The carpenter struck out Bill Skowron with a slider to get Pittsburgh out of the jam and into the bottom of the eighth with a 6 – 2 lead.

E — Thanks to Tony’s creativity and generosity, whenever people ask me what I do, for the last few months, I’ve answered that I’m a ballplayer. I get really weird looks, but it usually leads to great conversations.

The Ninth Inning

R — Jack Quinlan briefly mentions that Roy Face learned to throw the forkball from “Fireman” Joe Page, who popularized the pitch as a reliever with the Yankees and then played together with Face on the Pirates in 1956.

Speaking of the forkball, the Yankees seem to have figured it out a little bit. Pinch hitter Elston Howard hit a two-run homer to right field, a distance somewhere north of 350 feet. I’m looking at photos and diagrams of Forbes Field to try to mentally picture the scene.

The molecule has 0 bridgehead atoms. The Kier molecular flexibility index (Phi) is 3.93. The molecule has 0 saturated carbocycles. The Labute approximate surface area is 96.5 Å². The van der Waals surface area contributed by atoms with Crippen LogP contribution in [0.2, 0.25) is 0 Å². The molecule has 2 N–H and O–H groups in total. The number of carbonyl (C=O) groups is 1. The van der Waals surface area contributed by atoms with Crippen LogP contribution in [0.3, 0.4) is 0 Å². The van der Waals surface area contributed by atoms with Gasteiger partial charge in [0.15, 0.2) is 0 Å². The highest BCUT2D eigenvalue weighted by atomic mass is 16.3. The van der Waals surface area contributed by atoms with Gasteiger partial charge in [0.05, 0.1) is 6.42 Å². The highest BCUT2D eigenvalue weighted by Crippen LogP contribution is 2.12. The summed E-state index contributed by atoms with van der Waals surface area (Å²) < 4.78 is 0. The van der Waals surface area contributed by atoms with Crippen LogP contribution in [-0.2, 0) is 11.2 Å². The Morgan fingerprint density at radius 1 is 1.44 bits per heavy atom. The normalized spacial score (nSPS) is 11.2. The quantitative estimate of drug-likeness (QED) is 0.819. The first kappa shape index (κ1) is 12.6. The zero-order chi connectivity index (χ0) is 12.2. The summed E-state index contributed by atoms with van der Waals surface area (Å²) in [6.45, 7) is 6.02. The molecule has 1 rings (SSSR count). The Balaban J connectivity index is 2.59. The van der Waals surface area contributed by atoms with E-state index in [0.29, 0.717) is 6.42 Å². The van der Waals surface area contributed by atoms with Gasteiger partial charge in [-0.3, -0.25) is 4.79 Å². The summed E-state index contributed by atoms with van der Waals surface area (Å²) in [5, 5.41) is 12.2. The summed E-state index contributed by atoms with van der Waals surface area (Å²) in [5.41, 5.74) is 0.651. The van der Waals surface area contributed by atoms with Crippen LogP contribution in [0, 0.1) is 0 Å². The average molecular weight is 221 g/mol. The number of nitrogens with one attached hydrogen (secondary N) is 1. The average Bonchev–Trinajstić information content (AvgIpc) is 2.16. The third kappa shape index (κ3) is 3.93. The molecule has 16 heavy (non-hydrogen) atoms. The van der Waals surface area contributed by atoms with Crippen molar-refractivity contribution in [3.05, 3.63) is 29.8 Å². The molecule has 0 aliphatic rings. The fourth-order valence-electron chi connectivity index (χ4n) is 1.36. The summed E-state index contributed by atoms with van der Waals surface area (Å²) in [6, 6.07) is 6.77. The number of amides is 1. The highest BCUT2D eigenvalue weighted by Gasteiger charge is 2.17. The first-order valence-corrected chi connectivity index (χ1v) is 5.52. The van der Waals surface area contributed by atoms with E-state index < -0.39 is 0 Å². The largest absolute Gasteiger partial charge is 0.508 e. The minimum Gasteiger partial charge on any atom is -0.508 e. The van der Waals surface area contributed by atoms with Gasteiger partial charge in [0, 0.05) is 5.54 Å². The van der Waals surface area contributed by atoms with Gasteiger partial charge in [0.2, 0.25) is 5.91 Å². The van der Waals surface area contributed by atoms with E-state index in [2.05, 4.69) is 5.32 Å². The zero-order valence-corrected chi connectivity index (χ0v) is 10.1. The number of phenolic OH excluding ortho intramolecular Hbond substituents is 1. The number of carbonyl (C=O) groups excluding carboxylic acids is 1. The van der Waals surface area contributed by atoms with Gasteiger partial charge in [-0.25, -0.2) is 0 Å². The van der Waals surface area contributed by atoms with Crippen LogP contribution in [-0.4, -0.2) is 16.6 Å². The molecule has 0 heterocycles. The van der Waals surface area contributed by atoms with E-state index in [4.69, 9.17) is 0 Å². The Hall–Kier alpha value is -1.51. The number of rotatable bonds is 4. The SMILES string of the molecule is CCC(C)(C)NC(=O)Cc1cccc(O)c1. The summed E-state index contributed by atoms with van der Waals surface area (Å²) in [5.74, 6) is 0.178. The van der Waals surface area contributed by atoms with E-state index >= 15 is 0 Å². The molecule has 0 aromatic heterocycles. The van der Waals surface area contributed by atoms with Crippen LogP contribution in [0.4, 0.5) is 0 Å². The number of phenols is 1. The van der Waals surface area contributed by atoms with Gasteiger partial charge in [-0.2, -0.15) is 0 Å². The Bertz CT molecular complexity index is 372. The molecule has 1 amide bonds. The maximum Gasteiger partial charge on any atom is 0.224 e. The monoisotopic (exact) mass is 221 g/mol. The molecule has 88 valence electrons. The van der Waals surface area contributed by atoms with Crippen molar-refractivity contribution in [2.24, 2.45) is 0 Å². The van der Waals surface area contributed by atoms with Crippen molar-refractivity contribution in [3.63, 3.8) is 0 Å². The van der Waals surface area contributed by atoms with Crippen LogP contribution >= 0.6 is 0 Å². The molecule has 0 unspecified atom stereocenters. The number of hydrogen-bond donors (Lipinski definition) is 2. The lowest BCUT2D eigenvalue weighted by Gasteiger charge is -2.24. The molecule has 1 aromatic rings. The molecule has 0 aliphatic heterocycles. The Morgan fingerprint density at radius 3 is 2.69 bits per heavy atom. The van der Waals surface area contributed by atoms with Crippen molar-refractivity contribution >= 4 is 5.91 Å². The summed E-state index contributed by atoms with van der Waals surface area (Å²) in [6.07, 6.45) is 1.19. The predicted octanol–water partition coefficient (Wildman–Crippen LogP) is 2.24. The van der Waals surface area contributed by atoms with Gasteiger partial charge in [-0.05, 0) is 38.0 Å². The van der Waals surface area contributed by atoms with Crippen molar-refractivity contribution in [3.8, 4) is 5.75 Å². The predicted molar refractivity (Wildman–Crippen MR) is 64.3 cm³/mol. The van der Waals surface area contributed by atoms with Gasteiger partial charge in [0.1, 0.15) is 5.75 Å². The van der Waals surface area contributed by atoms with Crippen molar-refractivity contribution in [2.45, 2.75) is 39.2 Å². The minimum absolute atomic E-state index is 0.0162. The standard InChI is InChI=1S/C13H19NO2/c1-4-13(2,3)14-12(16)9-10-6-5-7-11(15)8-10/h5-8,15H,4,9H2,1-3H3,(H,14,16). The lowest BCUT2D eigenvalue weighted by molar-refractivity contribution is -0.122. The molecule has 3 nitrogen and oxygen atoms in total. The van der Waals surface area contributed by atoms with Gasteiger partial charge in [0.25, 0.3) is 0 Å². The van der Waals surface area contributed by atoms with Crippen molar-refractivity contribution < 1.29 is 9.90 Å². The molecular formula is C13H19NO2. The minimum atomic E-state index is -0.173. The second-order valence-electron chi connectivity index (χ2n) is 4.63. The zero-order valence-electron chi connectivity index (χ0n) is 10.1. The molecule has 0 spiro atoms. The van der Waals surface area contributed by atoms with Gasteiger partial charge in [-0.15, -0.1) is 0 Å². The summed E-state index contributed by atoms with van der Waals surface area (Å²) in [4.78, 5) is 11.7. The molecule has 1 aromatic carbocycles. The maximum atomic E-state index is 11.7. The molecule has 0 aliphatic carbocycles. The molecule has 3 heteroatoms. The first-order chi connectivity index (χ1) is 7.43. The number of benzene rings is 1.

Swinging it back around to Bill Virdon’s favorite teammate, Pirates captain Dick Groat turns two off the bat of Hector Lopez. It’s Bill Mazeroski to Dick Groat to Dick Stuart, and it’s a 6 – 4 win for the Bucs.

E — I visited with Roger Bossard, third generation groundskeeper and the head groundskeeper for the Chicago White Sox. (His dad is getting ready to be the third Bossard elected into the MLB Groundskeepers Hall of Fame.) In the 1960s, once the game started, the infield would only have been raked once, after the last out of the fifth inning. The dirt, clay, and material was good, but not near as close-to-flawless as the infields of today. Also, today, infields are raked three times every game.